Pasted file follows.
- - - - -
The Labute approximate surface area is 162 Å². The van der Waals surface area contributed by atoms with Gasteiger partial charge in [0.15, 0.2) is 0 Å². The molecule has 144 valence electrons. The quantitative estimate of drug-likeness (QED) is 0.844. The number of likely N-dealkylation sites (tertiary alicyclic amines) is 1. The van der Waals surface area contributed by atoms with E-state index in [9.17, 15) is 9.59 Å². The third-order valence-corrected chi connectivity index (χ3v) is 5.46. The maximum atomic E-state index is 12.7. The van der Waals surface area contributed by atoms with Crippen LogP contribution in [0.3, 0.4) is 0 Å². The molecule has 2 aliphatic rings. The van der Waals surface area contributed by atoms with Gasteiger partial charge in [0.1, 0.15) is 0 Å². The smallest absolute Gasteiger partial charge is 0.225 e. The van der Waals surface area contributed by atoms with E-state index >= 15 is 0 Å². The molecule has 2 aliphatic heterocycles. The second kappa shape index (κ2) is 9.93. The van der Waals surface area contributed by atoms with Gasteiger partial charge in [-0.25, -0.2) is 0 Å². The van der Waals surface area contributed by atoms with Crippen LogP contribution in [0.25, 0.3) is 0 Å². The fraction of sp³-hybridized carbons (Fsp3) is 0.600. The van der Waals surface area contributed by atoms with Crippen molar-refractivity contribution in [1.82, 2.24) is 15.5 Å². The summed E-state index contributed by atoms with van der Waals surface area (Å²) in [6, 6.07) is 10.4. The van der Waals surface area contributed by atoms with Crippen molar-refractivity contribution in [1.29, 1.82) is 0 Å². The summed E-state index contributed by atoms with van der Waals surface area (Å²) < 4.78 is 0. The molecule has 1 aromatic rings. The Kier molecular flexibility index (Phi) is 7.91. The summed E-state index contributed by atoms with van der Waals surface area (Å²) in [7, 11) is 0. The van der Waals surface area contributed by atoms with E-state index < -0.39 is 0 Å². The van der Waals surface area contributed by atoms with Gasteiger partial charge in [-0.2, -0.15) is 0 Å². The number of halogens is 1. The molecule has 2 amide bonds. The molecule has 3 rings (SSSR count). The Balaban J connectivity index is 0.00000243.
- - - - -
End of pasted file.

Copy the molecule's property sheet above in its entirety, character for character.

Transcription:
The Labute approximate surface area is 162 Å². The van der Waals surface area contributed by atoms with Gasteiger partial charge in [0.15, 0.2) is 0 Å². The molecule has 144 valence electrons. The quantitative estimate of drug-likeness (QED) is 0.844. The number of likely N-dealkylation sites (tertiary alicyclic amines) is 1. The van der Waals surface area contributed by atoms with E-state index in [9.17, 15) is 9.59 Å². The third-order valence-corrected chi connectivity index (χ3v) is 5.46. The maximum atomic E-state index is 12.7. The van der Waals surface area contributed by atoms with Crippen LogP contribution in [0.3, 0.4) is 0 Å². The molecule has 2 aliphatic rings. The van der Waals surface area contributed by atoms with Gasteiger partial charge in [0.1, 0.15) is 0 Å². The smallest absolute Gasteiger partial charge is 0.225 e. The van der Waals surface area contributed by atoms with E-state index >= 15 is 0 Å². The molecule has 2 aliphatic heterocycles. The second kappa shape index (κ2) is 9.93. The van der Waals surface area contributed by atoms with Gasteiger partial charge in [-0.25, -0.2) is 0 Å². The van der Waals surface area contributed by atoms with Crippen LogP contribution in [0.25, 0.3) is 0 Å². The fraction of sp³-hybridized carbons (Fsp3) is 0.600. The van der Waals surface area contributed by atoms with Crippen molar-refractivity contribution in [1.82, 2.24) is 15.5 Å². The summed E-state index contributed by atoms with van der Waals surface area (Å²) in [6, 6.07) is 10.4. The van der Waals surface area contributed by atoms with Crippen molar-refractivity contribution in [1.29, 1.82) is 0 Å². The summed E-state index contributed by atoms with van der Waals surface area (Å²) < 4.78 is 0. The molecule has 1 aromatic rings. The Kier molecular flexibility index (Phi) is 7.91. The summed E-state index contributed by atoms with van der Waals surface area (Å²) in [7, 11) is 0. The van der Waals surface area contributed by atoms with E-state index < -0.39 is 0 Å². The van der Waals surface area contributed by atoms with Gasteiger partial charge in [-0.2, -0.15) is 0 Å². The number of halogens is 1. The molecule has 2 amide bonds. The molecule has 3 rings (SSSR count). The Balaban J connectivity index is 0.00000243.